I learned from Samson’s mother that a woman can respond to an unnerving situation with calm composure, and even help soothe her husband.

Deborah (Judges 4)

Then I came across the prophet and judge, Deborah. She relayed to Barak God’s command to go to war against Sisera, who had cruelly oppressed God’s people for twenty years. Even though the Lord had assured Deborah the battle would be successful, Barak refused to go unless she went along. Deborah agreed and rode to the battlefield with Barak and ten thousand men. God won a great victory that day, with only Sisera escaping.

I learned from Deborah that a woman who hears from God can be brave enough to lead in dangerous situations and can encourage others who may be reticent to tackle scary exploits.

Jael (Judges 4-5)

Deborah’s story continued with Sisera running to the tent of a woman named Jael because her husband’s family had an alliance with Sisera’s country. Jael was not one of those panicky women I imagined in my childhood! No, she readily welcomed this cruel enemy into her tent, reassured him, gave him milk, and covered him up to sleep. He gave her orders to stand guard in the doorway and to lie if anyone should ask about him. Instead, while he slept, Jael grabbed a tent peg and a hammer and drove the peg through Sisera’s temple into the ground. I can’t imagine doing something that frightening and gruesome, even as an act of war. Yet, the Bible’s next chapter presents Deborah and Barak singing about leadership, condemning those who refused to help the Lord’s cause, and praising Jael as a most blessed woman.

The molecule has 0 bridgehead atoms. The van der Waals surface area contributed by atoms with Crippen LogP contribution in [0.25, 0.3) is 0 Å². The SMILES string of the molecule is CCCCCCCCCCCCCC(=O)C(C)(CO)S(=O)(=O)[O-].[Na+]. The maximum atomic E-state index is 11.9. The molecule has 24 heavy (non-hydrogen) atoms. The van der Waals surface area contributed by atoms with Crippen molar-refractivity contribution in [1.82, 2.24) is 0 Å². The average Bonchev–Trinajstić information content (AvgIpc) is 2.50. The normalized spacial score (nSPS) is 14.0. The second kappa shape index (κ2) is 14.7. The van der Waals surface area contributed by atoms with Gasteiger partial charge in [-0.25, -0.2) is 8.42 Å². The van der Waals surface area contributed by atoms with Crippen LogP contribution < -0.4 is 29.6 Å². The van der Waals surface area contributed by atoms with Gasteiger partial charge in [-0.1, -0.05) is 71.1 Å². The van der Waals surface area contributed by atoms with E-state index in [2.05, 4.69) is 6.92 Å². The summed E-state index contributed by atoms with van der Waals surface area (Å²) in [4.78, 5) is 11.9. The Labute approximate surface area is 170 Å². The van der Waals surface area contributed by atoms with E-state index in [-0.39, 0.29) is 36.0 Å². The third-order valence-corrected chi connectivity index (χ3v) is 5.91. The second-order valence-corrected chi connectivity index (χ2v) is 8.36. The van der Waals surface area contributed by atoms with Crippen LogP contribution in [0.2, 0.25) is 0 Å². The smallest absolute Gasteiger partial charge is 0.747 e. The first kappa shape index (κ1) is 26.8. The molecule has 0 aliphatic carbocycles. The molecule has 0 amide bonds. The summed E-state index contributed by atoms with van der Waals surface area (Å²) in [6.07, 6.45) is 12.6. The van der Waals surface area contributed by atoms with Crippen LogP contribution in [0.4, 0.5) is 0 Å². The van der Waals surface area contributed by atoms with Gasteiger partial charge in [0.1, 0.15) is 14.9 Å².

I learned from Jael that a woman can overcome normal fight, flight, or freeze responses, act shrewdly when in danger, and choose to follow her common sense even if it contradicts her family’s beliefs.

The Shunammite Mother (2 Kings 4:8–36)

Then I read of a wealthy, hospitable woman in Shunem with only one son, conceived when her husband was already old. One day the boy went out to the fields and complained to his father of a headache. Dad had a servant carry him to his mother who held him on her lap until he died. Mom did not fall apart in grief or lash out in the midst of her trauma. She calmly told her husband she’d like a servant and a donkey to make a quick visit to the man of God. Her husband questioned her since it wasn’t a special religious day. But she placated him, persevered past Elisha’s servant’s attempts to push her aside, and pleaded with Elisha, convincing him to come and raise her son to life.